Analysis: Pretender Beats Old Master

Fernando Alonso and Michael Schumacher, separated by more than a decade in age but next to nothing on the track, gave Formula One a battle to remember on Sunday

Analysis: Pretender Beats Old Master

The last 10 laps of the San Marino Grand Prix were a glorious duel, a clash of the generations with 23-year-old Spanish heir apparent Alonso holding his nerve against the most successful champion of them all.

Schumacher was the faster, revelling in his new Ferrari's pace after three fraught races with little gain and plenty of pain.

Yet it was the Spaniard, nursing the engine of his Renault after winning with it in Bahrain three weeks ago, who defended his advantage all the way to the chequered flag and his third victory in succession.

"I think this is the best of the three," he said.

Renault won their fourth race in a row but nobody leaving Imola, Ferrari's home circuit, on Sunday could doubt that the battle lines were drawn for what promises to be a thrillingly competitive season.

Schumacher, with 83 wins to his credit in 216 races, had to admit that sometimes finishing second can be just as exciting as winning.

"I enjoyed it a lot, it was one of the good ones," declared the seven-times World Champion, at 36 the oldest man on the racetrack. "It's not always that you need to win a race to enjoy a race."

The German's first podium of the season was also his 100th for Ferrari and he could not have hoped for it before the start, when he was 13th on the grid after an error in final qualifying.

"I'm happy in one way for the race but naturally disappointed about what happened to me this morning," he said.

"If you think about what would have happened if (this morning's mistake) hadn't happened then, well...it would have been the perfect day for us.

"Everybody has worked extremely hard and this is the payback. Everyone has done a great job to show that people should think of us. We're still there and we'll continue to be there."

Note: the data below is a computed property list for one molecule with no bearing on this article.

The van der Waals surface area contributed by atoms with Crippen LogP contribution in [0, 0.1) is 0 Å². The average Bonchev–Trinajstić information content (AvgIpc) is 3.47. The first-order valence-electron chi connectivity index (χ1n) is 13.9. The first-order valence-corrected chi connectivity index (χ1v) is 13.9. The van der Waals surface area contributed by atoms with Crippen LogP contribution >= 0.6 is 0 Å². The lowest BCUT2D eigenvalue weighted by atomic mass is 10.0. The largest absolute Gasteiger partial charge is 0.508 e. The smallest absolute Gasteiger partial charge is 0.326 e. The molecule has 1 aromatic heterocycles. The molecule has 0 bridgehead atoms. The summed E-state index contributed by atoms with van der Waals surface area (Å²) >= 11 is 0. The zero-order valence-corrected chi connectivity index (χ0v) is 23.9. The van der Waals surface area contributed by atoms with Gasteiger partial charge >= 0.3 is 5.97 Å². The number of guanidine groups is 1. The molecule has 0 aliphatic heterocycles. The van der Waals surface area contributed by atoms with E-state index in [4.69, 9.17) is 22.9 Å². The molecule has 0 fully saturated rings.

Breathtaking Speed

Schumacher's speed after the second pitstop proved breathtaking.

"The pace of Michael was staggering," said BAR's Jenson Button, who finished third and was overtaken by Schumacher. "It was just a staggering performance."

If Schumacher had the speed, Alonso had the lead and he was not letting go.

"It was difficult but at the end I managed to be first. Obviously Michael was much quicker than me, he was more than one second quicker and I knew that," said Alonso.

The Spaniard, who started on the front row of the grid but was trailing McLaren's Kimi Raikkonen before the Finn came to a halt on lap nine, played a strategic game.

He slowed in the turns before corners with overtaking opportunities to deny the champion the chance of gaining the momentum.

"There were two moments when we were very close but I think everything was under control, my engineers were probably more excited than I was in the car," he said.

While the Ferrari had a new engine, Alonso's Renault had already completed a race distance. That made for a nail-biting time on the team pit wall.

"From Friday we knew that maybe we had some problems in the car with the engine so we limited the laps on Friday and on Saturday morning a lot," he said.

"That cost me time in qualifying one because it was my third timed lap of the day. In the race we were running very low revs and trying to finish."

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Series Formula 1
Author Alan Baldwin
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